August 7, 2022
“These all died without having received the promises, but they saw them from a distance, greeted them, and confessed that they were foreigners and temporary residents on earth.”
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“These all died without having received the promises, but they saw them from a distance, greeted them, and confessed that they were foreigners and temporary residents on earth. Now those who say such things make it clear that they are seeking a homeland. If they had been remembering that land they came from, they would have had opportunity to return. But they now aspire to a better land – a heavenly one. Therefore, God is not ashamed to be called their God, for He has prepared a city for them.” Hebrews 11:13-16
Abel, Enoch, Noah, Abraham, Sarah, Isaac, Jacob, Joseph, Moses, Gideon, Barak, Samson, Jephthah, David, Samuel, and the prophets…all these people were considered righteous by God because of their faith. Faith, in and of itself, is not sufficient to save a person. God’s standard is that people be perfectly righteous. The system of salvation, which allows our faith to be counted as righteousness, is itself a gift from God. That is His Grace towards mankind. Faith of only human value is considered righteousness. That is because the value of our faith is not in its origin (us) but rather in its object (Jesus). If I pull the trigger on a pistol, faithfully believing a bullet will be fired, it is not my faith that has hit the target but the bullet propelled by the object of my faith, the loaded pistol.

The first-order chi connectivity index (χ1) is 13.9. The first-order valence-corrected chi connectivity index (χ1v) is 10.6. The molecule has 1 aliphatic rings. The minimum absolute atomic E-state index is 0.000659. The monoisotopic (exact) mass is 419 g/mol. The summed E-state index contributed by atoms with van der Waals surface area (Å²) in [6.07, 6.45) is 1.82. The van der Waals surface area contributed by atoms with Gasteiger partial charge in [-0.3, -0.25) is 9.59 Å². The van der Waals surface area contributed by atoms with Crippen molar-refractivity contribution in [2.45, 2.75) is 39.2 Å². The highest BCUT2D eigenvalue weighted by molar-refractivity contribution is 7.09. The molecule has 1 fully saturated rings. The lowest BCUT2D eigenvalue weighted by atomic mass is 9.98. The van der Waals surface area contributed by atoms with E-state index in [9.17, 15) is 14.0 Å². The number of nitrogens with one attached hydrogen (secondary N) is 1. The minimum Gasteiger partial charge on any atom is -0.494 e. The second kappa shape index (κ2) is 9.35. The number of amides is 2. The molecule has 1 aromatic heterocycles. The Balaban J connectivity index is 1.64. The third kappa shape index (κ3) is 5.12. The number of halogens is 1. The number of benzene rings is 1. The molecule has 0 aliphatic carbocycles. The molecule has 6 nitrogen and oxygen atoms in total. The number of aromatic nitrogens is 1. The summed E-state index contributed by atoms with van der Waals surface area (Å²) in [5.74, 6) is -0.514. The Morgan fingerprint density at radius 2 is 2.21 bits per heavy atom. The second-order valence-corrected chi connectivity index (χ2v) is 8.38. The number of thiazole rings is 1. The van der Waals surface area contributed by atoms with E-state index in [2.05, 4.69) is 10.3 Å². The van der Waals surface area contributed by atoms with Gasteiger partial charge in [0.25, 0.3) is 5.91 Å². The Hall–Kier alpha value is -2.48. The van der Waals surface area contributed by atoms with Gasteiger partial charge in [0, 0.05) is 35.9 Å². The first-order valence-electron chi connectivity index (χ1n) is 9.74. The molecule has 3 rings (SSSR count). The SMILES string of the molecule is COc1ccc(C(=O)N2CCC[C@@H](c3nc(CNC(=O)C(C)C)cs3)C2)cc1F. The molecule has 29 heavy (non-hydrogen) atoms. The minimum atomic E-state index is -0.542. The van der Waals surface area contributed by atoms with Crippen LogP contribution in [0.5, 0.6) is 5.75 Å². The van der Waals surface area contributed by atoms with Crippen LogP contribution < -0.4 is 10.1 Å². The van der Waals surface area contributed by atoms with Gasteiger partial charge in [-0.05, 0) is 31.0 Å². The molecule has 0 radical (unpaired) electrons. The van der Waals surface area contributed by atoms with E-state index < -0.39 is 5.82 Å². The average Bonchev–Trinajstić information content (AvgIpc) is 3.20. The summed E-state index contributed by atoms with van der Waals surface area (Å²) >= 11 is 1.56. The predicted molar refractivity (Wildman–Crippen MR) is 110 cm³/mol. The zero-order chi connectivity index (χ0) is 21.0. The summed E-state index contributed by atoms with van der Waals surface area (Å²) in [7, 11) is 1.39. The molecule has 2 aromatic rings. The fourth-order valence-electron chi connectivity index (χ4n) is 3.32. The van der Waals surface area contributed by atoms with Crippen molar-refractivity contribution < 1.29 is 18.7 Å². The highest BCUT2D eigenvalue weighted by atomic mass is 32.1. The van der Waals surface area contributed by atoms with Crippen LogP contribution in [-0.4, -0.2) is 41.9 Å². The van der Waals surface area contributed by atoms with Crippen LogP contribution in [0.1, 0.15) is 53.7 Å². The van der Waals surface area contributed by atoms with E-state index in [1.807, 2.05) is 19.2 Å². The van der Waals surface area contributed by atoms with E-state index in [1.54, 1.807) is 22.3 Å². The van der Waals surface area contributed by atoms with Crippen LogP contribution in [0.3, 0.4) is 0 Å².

“For it is by Grace that we are saved through faith – and this not of ourselves, but it is the gift of God - not of works, lest anyone should boast.” Ephesians 2:8-9.
These heroes of the Bible are generally known for the great things they accomplished. It is easy to assume they earned their salvation through good works. Every Jewish parent would want their children to succeed in the manner of these patriarchs and tsadiks (righteous men). But each of these spiritual giants was also human and fell short of God’s standard. The Bible tells us so.
The writer of Hebrews is drawing attention away from the accomplishments of these people and focusing on the root of their success: Faith. He didn’t say, “Seek to build an ark, or have a child in your old age, or slay a giant Philistine,” etc. He is challenging us to employ the FAITH which led these patriarchs to accomplish such feats. The Holy Spirit, working through their faithfully surrendered lives, was the source of their strength. Whenever those so-called “spiritual giants” departed from the path of faithfulness, they ceased to live victoriously. Perhaps, King David is the best example.
God is not ashamed to be called “the God” of those who faithfully respond to His call. Though we may be ashamed of some of our decisions, thoughts, or behaviors, God honors faithfulness. Most of these “heroes of the faith” committed extremely faithless acts: adultery, murder, drunkenness, cowardice…yet God recognized their faith as righteousness.
As the patriarchs did not know when Messiah would come, we are unaware of when He will come again. Those whose hope is Messiah see God’s kingdom from a distance. We greet it by living faithfully and waiting for God to unfold His plan in His timing.